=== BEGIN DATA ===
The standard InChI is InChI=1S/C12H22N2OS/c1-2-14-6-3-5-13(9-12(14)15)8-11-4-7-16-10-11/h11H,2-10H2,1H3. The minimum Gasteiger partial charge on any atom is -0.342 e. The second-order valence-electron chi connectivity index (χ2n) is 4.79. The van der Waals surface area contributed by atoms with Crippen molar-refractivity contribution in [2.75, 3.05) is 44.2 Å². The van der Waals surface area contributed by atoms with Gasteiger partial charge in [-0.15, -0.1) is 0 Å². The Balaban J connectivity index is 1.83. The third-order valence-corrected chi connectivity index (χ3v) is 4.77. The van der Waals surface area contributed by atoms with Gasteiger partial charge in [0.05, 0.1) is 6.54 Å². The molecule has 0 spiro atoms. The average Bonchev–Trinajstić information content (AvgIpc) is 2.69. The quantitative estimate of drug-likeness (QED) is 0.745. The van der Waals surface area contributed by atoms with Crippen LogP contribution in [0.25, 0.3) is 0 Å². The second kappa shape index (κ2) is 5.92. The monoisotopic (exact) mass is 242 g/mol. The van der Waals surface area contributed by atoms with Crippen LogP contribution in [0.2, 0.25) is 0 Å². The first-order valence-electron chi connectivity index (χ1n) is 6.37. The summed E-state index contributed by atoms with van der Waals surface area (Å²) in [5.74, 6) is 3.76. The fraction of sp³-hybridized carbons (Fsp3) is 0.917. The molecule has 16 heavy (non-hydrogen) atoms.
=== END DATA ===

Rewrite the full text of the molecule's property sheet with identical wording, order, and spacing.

The standard InChI is InChI=1S/C12H22N2OS/c1-2-14-6-3-5-13(9-12(14)15)8-11-4-7-16-10-11/h11H,2-10H2,1H3. The minimum Gasteiger partial charge on any atom is -0.342 e. The second-order valence-electron chi connectivity index (χ2n) is 4.79. The van der Waals surface area contributed by atoms with Crippen molar-refractivity contribution in [2.75, 3.05) is 44.2 Å². The van der Waals surface area contributed by atoms with Gasteiger partial charge in [-0.15, -0.1) is 0 Å². The Balaban J connectivity index is 1.83. The third-order valence-corrected chi connectivity index (χ3v) is 4.77. The van der Waals surface area contributed by atoms with Gasteiger partial charge in [0.05, 0.1) is 6.54 Å². The molecule has 0 spiro atoms. The average Bonchev–Trinajstić information content (AvgIpc) is 2.69. The quantitative estimate of drug-likeness (QED) is 0.745. The van der Waals surface area contributed by atoms with Crippen LogP contribution in [0.25, 0.3) is 0 Å². The second kappa shape index (κ2) is 5.92. The monoisotopic (exact) mass is 242 g/mol. The van der Waals surface area contributed by atoms with Crippen LogP contribution in [0.2, 0.25) is 0 Å². The first-order valence-electron chi connectivity index (χ1n) is 6.37. The summed E-state index contributed by atoms with van der Waals surface area (Å²) in [5.74, 6) is 3.76. The fraction of sp³-hybridized carbons (Fsp3) is 0.917. The molecule has 16 heavy (non-hydrogen) atoms.